Waldorf, MD— Students in Advanced Placement (AP) psychology learn about mental processes and human behavior. The typical curriculum includes topics such as biological bases of behavior, sensation and perception, learning and cognition, motivation, developmental psychology, testing and individual differences, treatment of abnormal behavior and social psychology.
On Wednesday, Nov. 9, Lauren Ball’s AP psychology students at North Point High School got a look into breakthrough research in the field.
Members of the University of Maryland Department of Neuroscience and Cognitive Science visited to share their research with the students.
“This was a great opportunity for the students to understand the science behind the theories and concepts that we learn about in class,” Ball said.
During the presentation, University of Maryland scientists presented research using the fMRI to study bilingualism and secondary language acquisition, psychopathology in children, and other developmental issues related to the developing brain.
Ana Lancaster, from the university’s second language acquisition department, explained how older language learners may benefit more from classroom instruction while younger children may benefit more from language immersion outside of a classroom environment.
Sarah Blankenship, Ph.D., a University of Maryland graduate, focused her research on the neurobiology of depression. Blankenship investigated how studying neural network connections in the brain can help researchers understand psychological disorders. Her studies found that more negativity in parenting may lead to long term effects of depression in offspring.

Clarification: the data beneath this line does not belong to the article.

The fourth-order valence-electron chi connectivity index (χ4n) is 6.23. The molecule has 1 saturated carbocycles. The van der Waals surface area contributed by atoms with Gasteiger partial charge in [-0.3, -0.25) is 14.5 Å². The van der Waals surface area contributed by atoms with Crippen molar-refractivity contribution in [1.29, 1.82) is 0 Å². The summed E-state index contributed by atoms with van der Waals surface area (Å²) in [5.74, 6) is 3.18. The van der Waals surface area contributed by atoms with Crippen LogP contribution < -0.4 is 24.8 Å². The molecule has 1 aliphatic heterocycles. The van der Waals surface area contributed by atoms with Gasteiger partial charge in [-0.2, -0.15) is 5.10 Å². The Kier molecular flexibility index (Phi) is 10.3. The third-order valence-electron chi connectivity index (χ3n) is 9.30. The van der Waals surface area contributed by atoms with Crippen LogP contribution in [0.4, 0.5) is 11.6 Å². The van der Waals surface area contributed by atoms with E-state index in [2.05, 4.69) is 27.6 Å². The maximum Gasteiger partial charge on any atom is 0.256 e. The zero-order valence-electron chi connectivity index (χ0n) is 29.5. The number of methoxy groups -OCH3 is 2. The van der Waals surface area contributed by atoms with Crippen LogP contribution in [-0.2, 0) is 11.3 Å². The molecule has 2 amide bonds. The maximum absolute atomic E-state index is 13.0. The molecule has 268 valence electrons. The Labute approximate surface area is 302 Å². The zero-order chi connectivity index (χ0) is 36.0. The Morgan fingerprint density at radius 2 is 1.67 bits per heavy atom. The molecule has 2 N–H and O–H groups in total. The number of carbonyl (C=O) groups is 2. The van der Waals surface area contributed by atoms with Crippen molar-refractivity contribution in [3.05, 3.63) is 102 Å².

Dustin Moraczewski, a third year doctoral student, presented his research on how social context plays a role in seeing the differences in brain activity in individuals with autism vs. those with normal development. He uses MRI scans to study these differences.
“[I’m] very interested in learning about how the different neurons correlate with one another while acquiring new languages,” Elge Stevens, a senior AP psychology student, said.
Amiyah Morgan is a bilingual student in AP psychology. “I found it interesting that as you grow up, some neuron connections go away through a process called pruning,” Morgan said. “I was also interested in how all learning of new languages takes place in the same part of the brain.”
Every student was enthusiastic about the opportunity to hear about the new research related to their course studies in psychology.
“Ms. Ball inspires students to open their minds and view the world around them with a different perspective,” Jessica Pratta, social studies department chair at North Point High School. “She provides a good foundation and extra opportunities for students to go on to explore the social sciences through higher education.”